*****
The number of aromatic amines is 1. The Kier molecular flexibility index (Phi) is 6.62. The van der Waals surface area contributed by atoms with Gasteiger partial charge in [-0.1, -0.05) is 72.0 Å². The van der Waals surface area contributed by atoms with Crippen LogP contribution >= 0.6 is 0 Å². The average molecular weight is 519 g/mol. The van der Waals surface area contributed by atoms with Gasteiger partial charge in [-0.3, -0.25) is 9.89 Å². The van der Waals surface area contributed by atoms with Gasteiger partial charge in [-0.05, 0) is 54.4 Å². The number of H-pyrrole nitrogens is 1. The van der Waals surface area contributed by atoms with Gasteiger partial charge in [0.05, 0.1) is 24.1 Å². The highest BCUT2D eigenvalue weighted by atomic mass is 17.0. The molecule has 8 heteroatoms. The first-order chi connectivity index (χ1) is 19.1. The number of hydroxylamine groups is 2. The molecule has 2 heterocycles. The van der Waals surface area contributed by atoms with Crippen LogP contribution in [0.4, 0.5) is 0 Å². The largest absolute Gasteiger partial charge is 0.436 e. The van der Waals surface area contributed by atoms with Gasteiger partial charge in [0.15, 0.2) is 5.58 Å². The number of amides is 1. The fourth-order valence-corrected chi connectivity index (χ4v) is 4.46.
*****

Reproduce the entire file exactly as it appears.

The number of aromatic amines is 1. The Kier molecular flexibility index (Phi) is 6.62. The van der Waals surface area contributed by atoms with Gasteiger partial charge in [-0.1, -0.05) is 72.0 Å². The van der Waals surface area contributed by atoms with Crippen LogP contribution >= 0.6 is 0 Å². The average molecular weight is 519 g/mol. The van der Waals surface area contributed by atoms with Gasteiger partial charge in [-0.3, -0.25) is 9.89 Å². The van der Waals surface area contributed by atoms with Gasteiger partial charge in [-0.05, 0) is 54.4 Å². The number of H-pyrrole nitrogens is 1. The van der Waals surface area contributed by atoms with Gasteiger partial charge in [0.05, 0.1) is 24.1 Å². The highest BCUT2D eigenvalue weighted by atomic mass is 17.0. The molecule has 8 heteroatoms. The first-order chi connectivity index (χ1) is 19.1. The number of hydroxylamine groups is 2. The molecule has 2 heterocycles. The van der Waals surface area contributed by atoms with Crippen LogP contribution in [0.4, 0.5) is 0 Å². The largest absolute Gasteiger partial charge is 0.436 e. The van der Waals surface area contributed by atoms with Gasteiger partial charge in [0.15, 0.2) is 5.58 Å². The number of amides is 1. The fourth-order valence-corrected chi connectivity index (χ4v) is 4.46.